If someone had told you even ten years ago that you would be storing data on a virtual server, you would have laughed, for more than just one reason. For one, how do you store hard data on something that doesn’t really exist? Two, how do you secure such data? Three, how do you audit that data, grant user permissions, and access said data? Ten years ago, these questions were first being asked. Today, most computer users can’t imagine life WITHOUT the cloud.
According to Forrester, 50 percent of global organizations will utilize some sort of cloud computing to conduct business by the end of this year. A Cloud Vision 2020 survey predicts that by 2020, 83 percent of most enterprises’ workloads will be kept on a cloud storage device, making it one of the most quickly adopted storage options in data storage history. These studies suggest that cloud computing is not just a trend, but rather, it is here to stay. If you’ve yet to prepare for such a shift, there’s no time like the present to do so.
Use Encryption To Prevent Data Breaches
Data breaches are possible on even the most secure hard drives, so you can bet that they’ll be a problem with cloud computing. That said, just like physical safes and actual hard drives, you can tighten up security by adding encryption codes, passwords, and even facial recognition and/or touch ID. That said, it’s not enough to protect the data itself—you need to have encryption at multiple levels. Two such levels include data at rest and data in flight.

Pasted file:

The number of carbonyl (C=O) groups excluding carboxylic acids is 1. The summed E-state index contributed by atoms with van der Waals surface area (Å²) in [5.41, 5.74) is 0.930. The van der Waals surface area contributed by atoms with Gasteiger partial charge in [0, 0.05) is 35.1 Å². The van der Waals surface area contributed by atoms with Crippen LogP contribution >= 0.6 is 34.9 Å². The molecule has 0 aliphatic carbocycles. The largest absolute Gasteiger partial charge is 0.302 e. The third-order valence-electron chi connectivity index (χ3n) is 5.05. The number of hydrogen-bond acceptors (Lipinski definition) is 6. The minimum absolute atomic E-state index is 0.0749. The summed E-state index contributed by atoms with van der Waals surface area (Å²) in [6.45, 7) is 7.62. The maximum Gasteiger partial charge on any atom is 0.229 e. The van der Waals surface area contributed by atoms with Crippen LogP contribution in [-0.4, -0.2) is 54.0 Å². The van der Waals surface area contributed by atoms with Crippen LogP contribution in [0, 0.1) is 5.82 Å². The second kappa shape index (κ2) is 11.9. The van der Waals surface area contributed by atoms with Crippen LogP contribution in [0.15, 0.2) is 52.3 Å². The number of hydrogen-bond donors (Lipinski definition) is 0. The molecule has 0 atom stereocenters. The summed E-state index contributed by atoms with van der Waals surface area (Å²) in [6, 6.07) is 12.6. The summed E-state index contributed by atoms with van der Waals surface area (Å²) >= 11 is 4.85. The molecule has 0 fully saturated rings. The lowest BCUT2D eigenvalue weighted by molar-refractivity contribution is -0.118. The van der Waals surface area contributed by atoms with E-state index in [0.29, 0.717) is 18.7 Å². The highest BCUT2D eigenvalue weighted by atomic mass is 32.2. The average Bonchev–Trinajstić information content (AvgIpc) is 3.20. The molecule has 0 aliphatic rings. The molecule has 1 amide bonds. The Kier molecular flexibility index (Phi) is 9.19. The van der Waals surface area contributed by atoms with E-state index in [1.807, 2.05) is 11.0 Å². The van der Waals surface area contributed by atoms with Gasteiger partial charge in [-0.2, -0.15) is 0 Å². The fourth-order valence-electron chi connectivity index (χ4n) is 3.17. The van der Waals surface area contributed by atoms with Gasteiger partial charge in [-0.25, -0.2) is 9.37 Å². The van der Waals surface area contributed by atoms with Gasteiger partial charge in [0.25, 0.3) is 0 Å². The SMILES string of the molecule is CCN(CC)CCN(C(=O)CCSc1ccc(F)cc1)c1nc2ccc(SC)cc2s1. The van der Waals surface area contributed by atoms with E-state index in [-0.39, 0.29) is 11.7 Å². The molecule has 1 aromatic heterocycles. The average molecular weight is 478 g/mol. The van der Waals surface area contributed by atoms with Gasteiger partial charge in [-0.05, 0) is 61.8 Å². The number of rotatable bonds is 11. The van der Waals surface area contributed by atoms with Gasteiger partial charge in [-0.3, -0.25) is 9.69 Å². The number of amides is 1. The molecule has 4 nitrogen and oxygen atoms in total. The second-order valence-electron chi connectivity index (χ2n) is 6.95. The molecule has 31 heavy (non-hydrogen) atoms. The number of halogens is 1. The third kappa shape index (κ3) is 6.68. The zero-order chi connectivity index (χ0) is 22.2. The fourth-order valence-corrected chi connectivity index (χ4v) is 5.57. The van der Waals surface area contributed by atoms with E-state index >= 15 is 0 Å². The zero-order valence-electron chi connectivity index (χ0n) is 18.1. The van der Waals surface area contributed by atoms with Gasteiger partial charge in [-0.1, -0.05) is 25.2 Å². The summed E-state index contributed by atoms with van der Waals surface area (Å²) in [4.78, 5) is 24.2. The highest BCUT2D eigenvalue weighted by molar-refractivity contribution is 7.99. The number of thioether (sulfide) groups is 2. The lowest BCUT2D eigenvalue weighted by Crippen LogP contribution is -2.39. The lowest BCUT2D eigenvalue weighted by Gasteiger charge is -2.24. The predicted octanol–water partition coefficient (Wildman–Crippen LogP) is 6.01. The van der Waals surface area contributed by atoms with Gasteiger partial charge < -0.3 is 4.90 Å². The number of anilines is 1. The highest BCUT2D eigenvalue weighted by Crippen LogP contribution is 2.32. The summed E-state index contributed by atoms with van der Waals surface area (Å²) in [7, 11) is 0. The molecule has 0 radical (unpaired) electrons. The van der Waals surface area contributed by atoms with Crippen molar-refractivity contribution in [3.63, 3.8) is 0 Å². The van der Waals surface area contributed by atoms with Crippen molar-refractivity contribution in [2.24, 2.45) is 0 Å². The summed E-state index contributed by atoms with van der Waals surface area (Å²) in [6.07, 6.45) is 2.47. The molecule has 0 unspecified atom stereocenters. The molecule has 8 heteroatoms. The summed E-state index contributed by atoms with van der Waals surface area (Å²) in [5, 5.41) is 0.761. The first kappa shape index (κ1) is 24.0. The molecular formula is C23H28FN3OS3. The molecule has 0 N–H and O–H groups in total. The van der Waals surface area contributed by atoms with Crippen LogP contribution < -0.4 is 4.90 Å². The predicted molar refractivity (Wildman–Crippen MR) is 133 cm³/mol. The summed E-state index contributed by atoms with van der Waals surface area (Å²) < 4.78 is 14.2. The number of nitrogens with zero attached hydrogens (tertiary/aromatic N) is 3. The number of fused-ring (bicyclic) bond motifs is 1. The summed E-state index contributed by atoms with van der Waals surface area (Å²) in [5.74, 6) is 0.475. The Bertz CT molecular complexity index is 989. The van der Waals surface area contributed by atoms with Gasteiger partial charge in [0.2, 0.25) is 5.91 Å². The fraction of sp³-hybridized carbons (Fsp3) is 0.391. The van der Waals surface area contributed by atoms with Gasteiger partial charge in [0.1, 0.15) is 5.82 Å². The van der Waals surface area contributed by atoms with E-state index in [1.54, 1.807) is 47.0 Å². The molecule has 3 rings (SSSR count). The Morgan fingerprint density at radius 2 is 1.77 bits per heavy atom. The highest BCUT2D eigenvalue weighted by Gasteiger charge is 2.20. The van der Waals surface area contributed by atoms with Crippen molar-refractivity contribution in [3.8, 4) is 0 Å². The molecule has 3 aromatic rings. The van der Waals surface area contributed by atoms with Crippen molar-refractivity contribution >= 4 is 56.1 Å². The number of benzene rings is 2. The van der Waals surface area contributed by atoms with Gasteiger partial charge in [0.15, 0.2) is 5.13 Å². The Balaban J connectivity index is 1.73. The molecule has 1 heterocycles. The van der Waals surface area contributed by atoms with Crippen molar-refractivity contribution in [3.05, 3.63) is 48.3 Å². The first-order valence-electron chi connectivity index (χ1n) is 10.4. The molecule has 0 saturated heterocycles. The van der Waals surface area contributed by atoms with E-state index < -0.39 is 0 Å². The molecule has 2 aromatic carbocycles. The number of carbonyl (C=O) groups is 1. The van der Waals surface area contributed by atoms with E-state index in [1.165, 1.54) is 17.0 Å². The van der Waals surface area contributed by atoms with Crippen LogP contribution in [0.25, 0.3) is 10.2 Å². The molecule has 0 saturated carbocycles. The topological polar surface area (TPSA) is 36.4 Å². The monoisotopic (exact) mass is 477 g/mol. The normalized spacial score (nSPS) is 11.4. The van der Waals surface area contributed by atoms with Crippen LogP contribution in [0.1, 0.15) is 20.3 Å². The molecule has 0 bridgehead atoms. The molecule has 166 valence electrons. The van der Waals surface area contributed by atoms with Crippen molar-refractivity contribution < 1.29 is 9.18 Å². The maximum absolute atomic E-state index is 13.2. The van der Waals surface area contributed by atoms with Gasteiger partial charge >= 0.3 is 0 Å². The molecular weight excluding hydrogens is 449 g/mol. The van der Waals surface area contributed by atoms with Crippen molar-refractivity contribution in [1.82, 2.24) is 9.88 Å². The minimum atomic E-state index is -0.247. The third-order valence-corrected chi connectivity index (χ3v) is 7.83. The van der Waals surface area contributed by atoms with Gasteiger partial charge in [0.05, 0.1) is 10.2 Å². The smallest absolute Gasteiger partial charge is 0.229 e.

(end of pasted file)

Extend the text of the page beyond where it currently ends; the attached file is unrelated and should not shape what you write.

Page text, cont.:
“Data at rest” simply means that your data isn’t in transfer and is physically sitting on a disc, hard drive, or other storage media. You should encrypt both the storage device itself and, depending on the sanctity of the documents, each individual file.
“Data in flight” refers to data that is in transport from one device to the next, such as when you call up your Google docs on your smartphone. Moving data can be encrypted while moving along its data path and then decrypted at the terminus. If you’re not familiar with how to encrypt data, it’s time that you hire someone who is.
Auditing Your Cloud Environment
Just because you have encrypted your data does not mean that it is completely safe. You can further safeguard your data by monitoring it periodically. Routine audits can give you an idea of who is accessing your data and from which devices and which networks. If something seems amiss, you can catch it before your data falls into the wrong hands and disappears for good. It would also be wise to implement a proactive alert system that is triggered if anything out of the ordinary occurs.
Managing User Accounts and Permissions
You can use role-based access control (RBAC) to manage who within your organization can access certain functionalities within an application and make changes. This enables everyone with permission to access the data—but only parts of it.
Once you adopt the cloud, you’ll discover that there is no going back. That said, you won’t be able to fully appreciate all the cloud can do for you without taking proper security measures. Protect your data to make the most of cloud-computing technology.